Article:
Since Nov last year she has literally starved herself and has lost around 5 stones in weight. She's pitifully thin and gets really confused as she refuses to drink much as well. I look after her at home and its now becoming difficult as we work full time but we have carers in, we refuse to put her in a home. She also has Chronic Kidney Disease and has Arterial Fibulation. How long can this go on for its pitiful watching her. This is destroying my Husband.

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More than 15% of people have atrial fibrillation and live with it nicely as a chronic condition. When there are other co-morbidities of aging then likely it could contribute to a weakening heart pump. Kidney disease is of course chronic and will worsen leaving you with the sad decision whether to go with dialysis and other heroic measures which are in my humble opinion more a torture than anything else. You do not give us an age. You can, as an inactive elder, live with wasting and starvation a long long time, even with minimal amounts of food and fluid. Are you now considering hospice and palliative care?
Most nutritional drinks which others recommend are likely out with kidney disease. They are mostly protein and most sufferers of kidney disease are on protein limited diets. Though it is doubtful your MIL will take enough to make much difference one way or another.
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Reply to AlvaDeer
MaggieMagic Sep 15, 2020
Hi My MIL is 92 and honestly I think I have tried her with everything its heart breaking and no I don't think its fair putting  peg feed into her.
She has started to have falls these last few days as she's so weak.
I think the Dr has her on some sort of pathway as she has brought a letter stating that if she were to end up in hospital then to treat and send her back home where she is comfortable and in an environment where she knows, although she is always asking to go home .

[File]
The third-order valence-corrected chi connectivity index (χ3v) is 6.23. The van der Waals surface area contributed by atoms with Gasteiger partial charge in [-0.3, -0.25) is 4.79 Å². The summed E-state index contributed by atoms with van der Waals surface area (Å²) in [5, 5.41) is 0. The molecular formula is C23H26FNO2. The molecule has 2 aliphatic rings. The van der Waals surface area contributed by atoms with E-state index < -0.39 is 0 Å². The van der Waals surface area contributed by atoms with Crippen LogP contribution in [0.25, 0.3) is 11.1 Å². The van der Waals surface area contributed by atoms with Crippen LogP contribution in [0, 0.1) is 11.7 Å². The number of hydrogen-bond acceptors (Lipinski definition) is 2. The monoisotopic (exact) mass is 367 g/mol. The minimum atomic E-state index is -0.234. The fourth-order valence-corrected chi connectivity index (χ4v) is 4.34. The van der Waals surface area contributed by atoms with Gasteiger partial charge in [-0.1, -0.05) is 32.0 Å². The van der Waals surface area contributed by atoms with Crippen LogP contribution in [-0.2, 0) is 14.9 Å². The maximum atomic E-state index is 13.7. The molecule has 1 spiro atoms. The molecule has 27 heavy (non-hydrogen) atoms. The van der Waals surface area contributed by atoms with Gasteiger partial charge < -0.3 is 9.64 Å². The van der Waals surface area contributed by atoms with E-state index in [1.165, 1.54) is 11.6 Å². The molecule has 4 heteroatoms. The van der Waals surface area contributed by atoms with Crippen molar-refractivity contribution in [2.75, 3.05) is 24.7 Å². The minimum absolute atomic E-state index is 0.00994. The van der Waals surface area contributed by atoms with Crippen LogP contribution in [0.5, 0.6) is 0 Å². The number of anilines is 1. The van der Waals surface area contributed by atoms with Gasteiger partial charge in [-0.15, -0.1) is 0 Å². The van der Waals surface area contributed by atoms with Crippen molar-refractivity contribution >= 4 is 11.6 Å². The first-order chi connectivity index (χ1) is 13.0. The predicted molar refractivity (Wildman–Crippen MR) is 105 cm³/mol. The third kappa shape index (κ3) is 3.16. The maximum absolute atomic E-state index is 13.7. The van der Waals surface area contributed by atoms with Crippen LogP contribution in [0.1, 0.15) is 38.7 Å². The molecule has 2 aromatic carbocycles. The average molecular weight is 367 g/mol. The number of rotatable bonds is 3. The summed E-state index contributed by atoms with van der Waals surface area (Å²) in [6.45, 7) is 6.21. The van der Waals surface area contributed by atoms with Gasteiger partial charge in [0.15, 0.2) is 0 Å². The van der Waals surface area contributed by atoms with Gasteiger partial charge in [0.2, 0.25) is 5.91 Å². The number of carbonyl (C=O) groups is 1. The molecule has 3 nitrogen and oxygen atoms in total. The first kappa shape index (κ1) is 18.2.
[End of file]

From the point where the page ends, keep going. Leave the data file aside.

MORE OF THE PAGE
Try giving your MIL some nutritional drinks such as ensure. She has to get some supplements.
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Reply to haileybug
haileybug Sep 10, 2020
May I add, while my husband was in the hospital for having a tripple bypass, he developed pneumonia. Long story short, he lost his appetite and would not eat anything. He is a diabetic and on a strict diet. The nurses talked to me and said they would let him "anything he wanted" just so he could build his strength up.

My husband still would not eat anything, They finally told him if he didn't try to eat something, he would have to get a feeding tube. Thankfully, he agreed to do the ensure.

My grandmother was in the nursing home and she just stopped eating. The doctor called and told my dad he would need to put a feeding tube in his mom.

I hope you can get her the help she needs. Bless you and your husband's heart.
She is pathetically thin, frail, confused and suffers from CKD and heart troubles yet you feel that her having to bear this alone with carers (not 24/7 I take it?) and family providing care is somehow better than being in a place where qualified personnel can see to her dietary, physical and social needs is somehow inferior? It broke my heart to place my mother in a nursing home and although I railed against the inherent limitations I knew that the care she received there was better than what I could give her myself. Sometimes there are no good solutions so you have to choose the least bad, and there is a lot to be said for handing a share of this terrible burden to those who are trained for it.
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Reply to cwillie

I’m sorry you’re watching this happen. My mother lived for three full weeks with no food at all and only what was termed minimal hydration. Her doctors advised us not to allow her to become dehydrated as that is a painful way to die, so she was given a little water every few hours, not enough to prolong her life but enough to ward off the pain of dehydration. I hope you’ve contacted both your mother in law’s doctor and hospice for guidance for this difficult time.
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Reply to Daughterof1930

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